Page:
High-fidelity 'hot' qubits promise practical quantum systems

April 17, 2020 //By Rich Pell
High-fidelity 'hot' qubits promise practical quantum systems
Intel has announced that it has successfully demonstrated control of "hot" qubits at temperatures greater than 1 kelvin (K).

The company, in collaboration with quantum computing research center QuTech, says that it has for the first time demonstrated the operation of qubits that are "hot, dense, and coherent." These compact qubits function at high quality and at relatively high temperatures, potentially addressing the challenge of storing quantum information, which is normally quickly lost unless the qubits are cooled to near absolute zero (-273 degrees Celsius or 0 kelvin).

The research also highlighted individual coherent control of two qubits with single-qubit fidelities of up to 99.3%. These breakthroughs, says the company, highlight the potential for cryogenic controls of a future quantum system and silicon spin qubits, which closely resemble a single electron transistor, to come together in an integrated package.

"This research represents a meaningful advancement in our research into silicon spin qubits, which we believe are promising candidates for powering commercial-scale quantum systems, given their resemblance to transistors that Intel has been manufacturing for more than 50 years," says Jim Clarke, director of quantum hardware, Intel Labs. "Our demonstration of hot qubits that can operate at higher temperatures while maintaining high fidelity paves the way to allow a variety of local qubit control options without impacting qubit performance."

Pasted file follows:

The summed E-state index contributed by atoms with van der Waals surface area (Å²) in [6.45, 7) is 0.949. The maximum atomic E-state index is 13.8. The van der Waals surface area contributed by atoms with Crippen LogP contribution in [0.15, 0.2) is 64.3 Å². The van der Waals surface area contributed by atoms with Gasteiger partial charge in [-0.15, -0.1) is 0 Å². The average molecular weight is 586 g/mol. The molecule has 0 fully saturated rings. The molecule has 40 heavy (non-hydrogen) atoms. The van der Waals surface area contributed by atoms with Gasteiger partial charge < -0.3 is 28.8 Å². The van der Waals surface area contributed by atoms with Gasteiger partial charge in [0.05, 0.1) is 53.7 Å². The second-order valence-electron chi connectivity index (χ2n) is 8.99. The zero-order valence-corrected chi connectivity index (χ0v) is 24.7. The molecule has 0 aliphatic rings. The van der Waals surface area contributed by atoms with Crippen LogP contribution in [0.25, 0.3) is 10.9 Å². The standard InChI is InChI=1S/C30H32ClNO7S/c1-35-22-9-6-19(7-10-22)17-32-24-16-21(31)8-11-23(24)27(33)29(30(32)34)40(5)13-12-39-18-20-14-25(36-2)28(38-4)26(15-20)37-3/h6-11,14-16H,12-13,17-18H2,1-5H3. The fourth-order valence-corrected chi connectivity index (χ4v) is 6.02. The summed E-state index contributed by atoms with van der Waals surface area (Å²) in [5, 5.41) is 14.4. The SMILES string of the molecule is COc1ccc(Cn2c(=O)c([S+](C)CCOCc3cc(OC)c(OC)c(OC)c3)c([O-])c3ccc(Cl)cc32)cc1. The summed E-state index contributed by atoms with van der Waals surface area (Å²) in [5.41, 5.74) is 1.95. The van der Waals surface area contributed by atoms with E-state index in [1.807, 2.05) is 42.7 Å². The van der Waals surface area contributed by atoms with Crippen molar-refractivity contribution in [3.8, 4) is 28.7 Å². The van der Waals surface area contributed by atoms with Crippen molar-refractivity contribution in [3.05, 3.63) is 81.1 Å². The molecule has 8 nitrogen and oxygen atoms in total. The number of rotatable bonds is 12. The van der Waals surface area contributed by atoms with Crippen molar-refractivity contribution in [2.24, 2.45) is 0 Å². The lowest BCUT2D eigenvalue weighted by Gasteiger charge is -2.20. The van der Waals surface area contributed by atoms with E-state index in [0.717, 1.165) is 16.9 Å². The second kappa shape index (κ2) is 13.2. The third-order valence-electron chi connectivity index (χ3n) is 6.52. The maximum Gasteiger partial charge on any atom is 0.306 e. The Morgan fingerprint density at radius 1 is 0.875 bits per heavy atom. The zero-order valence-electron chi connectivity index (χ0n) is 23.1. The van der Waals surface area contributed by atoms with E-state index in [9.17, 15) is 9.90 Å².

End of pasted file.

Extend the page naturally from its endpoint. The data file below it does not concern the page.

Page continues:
While single-qubit control above 1 K with silicon quantum dots is demonstrated simultaneously with this work, control of two qubits was only achievable until now at a reduced temperature of 40 millikelvins. Intel's research with QuTech shows full two-qubit logic in a quantum circuit operating at 1.1 K.

Through this research, Intel and QuTech say they have demonstrated the ability to control the electron spin of a two-qubit system measuring single-qubit fidelities of up to 99.3% and accurate tunability of the system. Further, they say, this has illustrated that performance of spin qubits is minimally affected in the temperature ranges of 45 millikelvin to 1.25 kelvin.

The approach, says the company, enables it to leverage its expertise in advanced packaging and

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